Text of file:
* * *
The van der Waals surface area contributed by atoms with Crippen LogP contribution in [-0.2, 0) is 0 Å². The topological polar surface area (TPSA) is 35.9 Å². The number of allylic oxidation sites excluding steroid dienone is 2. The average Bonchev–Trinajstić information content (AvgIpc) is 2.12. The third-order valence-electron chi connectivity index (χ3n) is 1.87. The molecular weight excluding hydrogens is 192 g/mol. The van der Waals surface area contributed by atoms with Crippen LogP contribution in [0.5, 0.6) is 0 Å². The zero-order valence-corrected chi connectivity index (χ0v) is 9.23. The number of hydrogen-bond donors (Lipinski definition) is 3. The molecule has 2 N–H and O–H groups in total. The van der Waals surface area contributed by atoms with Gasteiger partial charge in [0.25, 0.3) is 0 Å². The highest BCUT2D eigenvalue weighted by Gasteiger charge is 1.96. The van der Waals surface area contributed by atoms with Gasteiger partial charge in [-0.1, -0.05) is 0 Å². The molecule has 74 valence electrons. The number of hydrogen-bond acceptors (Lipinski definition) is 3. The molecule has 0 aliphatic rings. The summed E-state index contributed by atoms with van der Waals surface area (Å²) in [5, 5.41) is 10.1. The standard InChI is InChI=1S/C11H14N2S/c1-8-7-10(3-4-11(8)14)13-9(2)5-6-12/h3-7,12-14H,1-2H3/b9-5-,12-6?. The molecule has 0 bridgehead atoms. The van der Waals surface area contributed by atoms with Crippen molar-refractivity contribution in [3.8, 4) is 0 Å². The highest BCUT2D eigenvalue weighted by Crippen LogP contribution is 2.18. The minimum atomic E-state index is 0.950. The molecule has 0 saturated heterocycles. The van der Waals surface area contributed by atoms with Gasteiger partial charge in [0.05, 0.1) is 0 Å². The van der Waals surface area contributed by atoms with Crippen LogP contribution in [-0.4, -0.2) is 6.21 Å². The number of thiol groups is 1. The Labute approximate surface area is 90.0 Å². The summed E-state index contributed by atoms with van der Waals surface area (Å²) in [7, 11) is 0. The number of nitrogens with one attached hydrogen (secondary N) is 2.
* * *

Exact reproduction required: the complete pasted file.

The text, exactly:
The van der Waals surface area contributed by atoms with Crippen LogP contribution in [-0.2, 0) is 0 Å². The topological polar surface area (TPSA) is 35.9 Å². The number of allylic oxidation sites excluding steroid dienone is 2. The average Bonchev–Trinajstić information content (AvgIpc) is 2.12. The third-order valence-electron chi connectivity index (χ3n) is 1.87. The molecular weight excluding hydrogens is 192 g/mol. The van der Waals surface area contributed by atoms with Crippen LogP contribution in [0.5, 0.6) is 0 Å². The zero-order valence-corrected chi connectivity index (χ0v) is 9.23. The number of hydrogen-bond donors (Lipinski definition) is 3. The molecule has 2 N–H and O–H groups in total. The van der Waals surface area contributed by atoms with Gasteiger partial charge in [0.25, 0.3) is 0 Å². The highest BCUT2D eigenvalue weighted by Gasteiger charge is 1.96. The van der Waals surface area contributed by atoms with Gasteiger partial charge in [-0.1, -0.05) is 0 Å². The molecule has 74 valence electrons. The number of hydrogen-bond acceptors (Lipinski definition) is 3. The molecule has 0 aliphatic rings. The summed E-state index contributed by atoms with van der Waals surface area (Å²) in [5, 5.41) is 10.1. The standard InChI is InChI=1S/C11H14N2S/c1-8-7-10(3-4-11(8)14)13-9(2)5-6-12/h3-7,12-14H,1-2H3/b9-5-,12-6?. The molecule has 0 bridgehead atoms. The van der Waals surface area contributed by atoms with Crippen molar-refractivity contribution in [3.8, 4) is 0 Å². The highest BCUT2D eigenvalue weighted by Crippen LogP contribution is 2.18. The minimum atomic E-state index is 0.950. The molecule has 0 saturated heterocycles. The van der Waals surface area contributed by atoms with Gasteiger partial charge in [0.05, 0.1) is 0 Å². The van der Waals surface area contributed by atoms with Crippen LogP contribution in [-0.4, -0.2) is 6.21 Å². The number of thiol groups is 1. The Labute approximate surface area is 90.0 Å². The summed E-state index contributed by atoms with van der Waals surface area (Å²) in [7, 11) is 0. The number of nitrogens with one attached hydrogen (secondary N) is 2.